Stir Crazy in Shanghai

Entertaining sick kids is hard. It’s even harder when you’re in a Shanghai hotel that doesn’t have a single English language station and you only brought a handful of DVDs for the portable DVD player and several small toys. The kids have found a Chinese TV show that we found out is called The Monkey King. They can’t understand the words but they can understand the action, and the moods thanks to the exaggerated-acting.

(There is one non-Chinese station. It’s Spanish. From Cuba. The last two Communist powers are sticking together in Broadcast Solidarity.)

First Henry caught some kind of virus and he ran a fever for a few days. When he was feeling better, on Tuesday, we took a short trip down to the Bund. As always it was hot and the kids wanted to be in some shade after the walk from the Nanjing Dong Lu subway stop to the Bund. Though they were excited for a view of the Oriental Pearl Tower. They REALLY like the Pearl Tower, especially at night when it lights up and they can see it from our hotel room.

Chinese Paparazzi Count: 11

We sat under some trees and they snacked on Oreo cookies and drank some water. It was then that a large group of Chinese tourists, led by a microphone headset-wearing guide who was talking nonstop, waddled up. The Chinese tourists immediately began chattering and taking pictures of Henry and Meredith.

“Come, look! It’s not often you get to see white children out in public here in China! Here on the Bund, many white tourists with their white children like to walk and look at the magnificent skyline on both sides of the river. You can take some pictures and then we’ll move on.”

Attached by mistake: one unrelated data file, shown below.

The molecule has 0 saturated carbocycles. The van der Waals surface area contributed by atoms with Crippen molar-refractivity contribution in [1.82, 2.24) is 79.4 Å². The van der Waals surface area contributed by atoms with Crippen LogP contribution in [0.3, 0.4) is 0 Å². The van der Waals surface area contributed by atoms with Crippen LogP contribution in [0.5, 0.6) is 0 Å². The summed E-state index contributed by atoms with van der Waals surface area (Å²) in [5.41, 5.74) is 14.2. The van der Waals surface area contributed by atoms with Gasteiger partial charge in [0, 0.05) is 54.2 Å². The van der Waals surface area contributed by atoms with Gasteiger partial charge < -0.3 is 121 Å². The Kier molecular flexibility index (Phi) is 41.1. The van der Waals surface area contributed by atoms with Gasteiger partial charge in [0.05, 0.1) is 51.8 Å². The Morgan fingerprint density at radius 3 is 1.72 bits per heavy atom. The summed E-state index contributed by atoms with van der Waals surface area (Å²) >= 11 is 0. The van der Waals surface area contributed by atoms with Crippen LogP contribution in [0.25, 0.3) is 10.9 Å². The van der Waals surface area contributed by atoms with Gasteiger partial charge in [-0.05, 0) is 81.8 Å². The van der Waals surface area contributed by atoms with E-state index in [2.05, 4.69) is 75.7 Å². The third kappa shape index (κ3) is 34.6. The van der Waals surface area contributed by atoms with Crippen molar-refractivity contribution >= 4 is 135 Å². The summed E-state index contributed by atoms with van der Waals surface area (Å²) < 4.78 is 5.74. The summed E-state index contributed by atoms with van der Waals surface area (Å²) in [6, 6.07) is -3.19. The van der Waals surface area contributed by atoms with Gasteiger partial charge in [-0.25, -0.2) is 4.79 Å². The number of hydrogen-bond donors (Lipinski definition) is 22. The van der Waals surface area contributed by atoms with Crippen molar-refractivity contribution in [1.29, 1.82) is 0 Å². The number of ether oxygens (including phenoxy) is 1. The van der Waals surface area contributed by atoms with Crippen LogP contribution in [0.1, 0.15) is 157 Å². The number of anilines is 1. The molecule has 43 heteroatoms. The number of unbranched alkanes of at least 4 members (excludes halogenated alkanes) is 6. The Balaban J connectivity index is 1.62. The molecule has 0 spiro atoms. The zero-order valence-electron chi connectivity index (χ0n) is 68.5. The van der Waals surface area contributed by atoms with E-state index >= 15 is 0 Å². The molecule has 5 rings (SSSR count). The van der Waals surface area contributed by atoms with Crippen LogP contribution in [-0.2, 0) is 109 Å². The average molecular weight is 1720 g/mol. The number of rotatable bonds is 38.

I told the kids to help me keep track of how many people took their picture because I was going to include it in the blog. The kids tolerated the attention pretty well. They were the only white children there. When they were done with their snack we walked up the steps to the promenade along the river to take in the view and take some pictures.

Before we had left for the Bund I had discovered that the Auto-focus feature on the lens of our Canon camera had stopped working. #$*&^@!

I took about a dozen pictures of the view from up, down, and across the Huangpu river, using the Manual Focus. As someone who is not a professional photographer and who is not adept at focusing a camera, the results were a collection of pictures slightly sharper than a Monet canvas but with none of the artistry of a Monet. One of the few pictures to come out halfway decent was this one:

Which made this short excursion worth it.

The next morning, Meredith woke up with a fever, saying she felt “wobbly.” This kept us in the hotel room all day yesterday. The kids watched almost all the movies we brought with us on the DVD player. I kept busy updated the blog, researching electronics stores in order to buy a replacement lens, and learning some more Chinese characters. For the latter, I’ve decided to focus on things that are on restaurant menus. I don’t have any illusions about becoming fluent in Mandarin or in reading the entire collection of Chinese characters. Our Chinese friends told us they spend six+ years learning the characters in school. Reading a menu can come in handy on a daily basis, since we have to eat out for almost all of our meals.

Last night Meredith woke us up at about 3am, crying. Her fever had come back in the night and she was very uncomfortable. We gave her some ibuprofen and soothed her back to sleep. This morning she said she still felt “wobbly.” So it’s another day inside.

We’re all a bit bored, confined to the hotel room for yet another day while my wife teaches her classes. We’re frustrated, too. Out our windows we can see this giant city full of so many things to see and do, and yet we can’t see or do any of them.

But we’re hoping this cold/virus follows the same pattern as Henry’s: two days of fever followed by one day of tiredness and then gone. I’m glad we’re here for an extended stay instead of say a one week visit. Otherwise, we really would be missing out. We’re lucky; we still have plenty of time to explore.

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